Furthermore, a series of downregulated DEGs were discovered to be enriched in the pathways of arrhythmogenic right ventricular cardiomyopathy and hypertrophic cardiomyopathy in our study, such as ITGB5. Diabetic cardiomyopathy is a frequent event in diabetic patients due to hyperglycemia [30]. ITGB5 encodes integrin beta 5 [31], and it has been found to be differentially expressed in DKD glomeruli and tubuli [9]. Furthermore, integrins are the primary receptors for intercellular adhesion molecule 1 (ICAM1), which has been reported to have a close relationship with DN [32]. Additionally, in our study, ITGB5 was also regulated by LEF1. These results suggest that ITGB5 may have a significant function in the development of DN, via participating in cardiomyopathy pathways.

Additionally, a set of genes were markedly enriched in complement and coagulation cascades, such as C1S and C1R. These two genes both encode members of the human complement subcomponent C1, which is involved in immune response [33]. Migration of immune cells into the renal is a feature of early DN, and it is implicated in the development of this complication [3437]. Previous studies also have found C1S and C1R to be differentially expressed in DN [38, 39]. In our study, C1S and C1R were regulated by LEF1 and hsa-miR-33a. MiR-33a has been reported to be implicated in diabetes due to its regulation of insulin signaling and fatty acid metabolism [40, 41]. Therefore, C1S and C1R may be crucial in the development of DN.

However, this study has some limitations. For example, these predictions were not validated by experiments. The number of samples used for analysis is small. In further studies, more samples will be analyzed, and the predictions will be validated by experimental data.

Conclusion

In conclusion, a total of 14 up-regulated genes and 430 down-regulated ones were identified. Some DEGs related to cytoskeleton organization (e.g. MTSS1, ACTN4 and CALD1), cardiomyopathy (e.g. ITGB5) and immune response (e.g. C1S and C1R), as well as some regulators (e.g. LEF1 and hsa-miR-33a) might play pivotal roles in the progression of DN. These findings may contribute to our better understanding of DN pathogenesis, and provide a theoretical basis for further experimental studies.

Abbreviations

ARVC: 

Arrhythmogenic right ventricular cardiomyopathy

BP: 

biological processes

CC: 

Cellular component

DEGs: 

Differentially expressed genes

DKD: 

Diabetic kidney disease

DN: 

Diabetic nephropathy

EMT: 

Epithelial to mesenchymal transition

GO:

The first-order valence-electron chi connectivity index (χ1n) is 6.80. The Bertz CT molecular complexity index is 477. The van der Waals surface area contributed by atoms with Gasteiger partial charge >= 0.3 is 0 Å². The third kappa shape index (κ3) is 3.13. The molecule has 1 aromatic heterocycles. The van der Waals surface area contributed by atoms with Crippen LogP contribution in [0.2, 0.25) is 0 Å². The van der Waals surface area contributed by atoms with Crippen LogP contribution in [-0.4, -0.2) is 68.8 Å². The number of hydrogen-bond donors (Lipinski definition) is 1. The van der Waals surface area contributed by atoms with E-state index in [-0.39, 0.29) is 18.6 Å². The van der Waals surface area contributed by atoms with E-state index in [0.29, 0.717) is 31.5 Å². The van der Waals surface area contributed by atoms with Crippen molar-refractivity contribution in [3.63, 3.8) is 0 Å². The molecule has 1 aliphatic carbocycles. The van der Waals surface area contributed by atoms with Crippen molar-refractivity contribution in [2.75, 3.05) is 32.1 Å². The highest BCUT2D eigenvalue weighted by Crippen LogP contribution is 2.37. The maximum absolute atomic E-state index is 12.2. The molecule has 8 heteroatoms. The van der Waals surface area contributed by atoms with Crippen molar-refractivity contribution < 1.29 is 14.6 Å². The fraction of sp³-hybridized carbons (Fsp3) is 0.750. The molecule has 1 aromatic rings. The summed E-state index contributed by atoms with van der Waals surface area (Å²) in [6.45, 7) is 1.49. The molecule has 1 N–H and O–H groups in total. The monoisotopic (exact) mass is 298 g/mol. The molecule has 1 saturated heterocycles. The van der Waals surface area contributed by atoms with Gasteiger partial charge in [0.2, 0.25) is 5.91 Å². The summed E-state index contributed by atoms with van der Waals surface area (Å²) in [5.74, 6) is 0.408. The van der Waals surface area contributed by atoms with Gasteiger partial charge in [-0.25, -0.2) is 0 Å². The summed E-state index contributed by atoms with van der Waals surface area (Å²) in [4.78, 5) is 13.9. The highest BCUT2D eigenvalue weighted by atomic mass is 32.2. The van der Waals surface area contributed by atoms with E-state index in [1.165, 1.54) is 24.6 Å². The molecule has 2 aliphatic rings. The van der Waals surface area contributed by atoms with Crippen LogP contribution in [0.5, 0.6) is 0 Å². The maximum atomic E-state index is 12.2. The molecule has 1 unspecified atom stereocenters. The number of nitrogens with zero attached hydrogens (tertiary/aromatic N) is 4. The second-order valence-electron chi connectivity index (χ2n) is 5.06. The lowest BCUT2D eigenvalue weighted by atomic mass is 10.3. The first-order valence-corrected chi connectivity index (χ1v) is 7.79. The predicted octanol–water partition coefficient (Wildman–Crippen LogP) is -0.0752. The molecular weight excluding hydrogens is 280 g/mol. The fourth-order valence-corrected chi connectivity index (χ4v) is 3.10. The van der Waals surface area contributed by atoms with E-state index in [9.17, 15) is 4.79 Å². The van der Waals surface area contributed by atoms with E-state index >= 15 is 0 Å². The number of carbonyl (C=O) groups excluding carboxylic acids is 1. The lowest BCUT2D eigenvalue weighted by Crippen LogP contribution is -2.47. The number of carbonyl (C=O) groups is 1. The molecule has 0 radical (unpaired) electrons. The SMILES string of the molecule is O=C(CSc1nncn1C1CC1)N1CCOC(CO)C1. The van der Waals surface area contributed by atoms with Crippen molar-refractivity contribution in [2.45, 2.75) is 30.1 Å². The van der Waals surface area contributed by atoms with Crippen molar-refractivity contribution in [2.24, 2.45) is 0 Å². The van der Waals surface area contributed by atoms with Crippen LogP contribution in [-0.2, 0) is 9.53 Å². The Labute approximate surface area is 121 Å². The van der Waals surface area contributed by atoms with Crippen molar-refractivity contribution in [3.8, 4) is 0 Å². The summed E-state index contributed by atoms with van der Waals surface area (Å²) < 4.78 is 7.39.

Gene Ontology

ICAM1: 

Intercellular adhesion molecule 1

LIMMA: 

Linear Models for Microarray Data

MF: 

Molecular function

mTOR: 

Mammalian target of rapamycin

RMA: 

Robust Multi-array Average

TFs: 

Transcription factors

WEGO: 

Web Gene Ontology Annotation Plot

Declarations

Acknowledgement

The authors declare that they have no conflicts of interest to disclose.

Funding

None.

Availability of data and materials

Not applicable.

Authors’ contributions

ZKW and ZXW participated in the design of this study, and they both performed the statistical analysis. ZZ carried out the study, collected important background information, and drafted the manuscript. YR conceived of this study, and participated in the design and helped to draft the manuscript. All authors read and approved the final manuscript.

Authors’ information

None.

Competing interests

The Authors declare that they have no competing interest.

Consent for publication

Not applicable.

Ethics approval and consent to participate

Not applicable.

Open AccessThis article is distributed under the terms of the Creative Commons Attribution 4.0 International License (http://creativecommons.org/licenses/by/4.0/), which permits unrestricted use, distribution, and reproduction in any medium, provided you give appropriate credit to the original author(s) and the source, provide a link to the Creative Commons license, and indicate if changes were made. The Creative Commons Public Domain Dedication waiver (http://creativecommons.org/publicdomain/zero/1.0/) applies to the data made available in this article, unless otherwise stated.

Authors’ Affiliations

(1)
Department of Nephrology, Linyi People’s Hospital, No.27 Jiefang Road, Lanshan District, Linyi, Shandong, 276003, China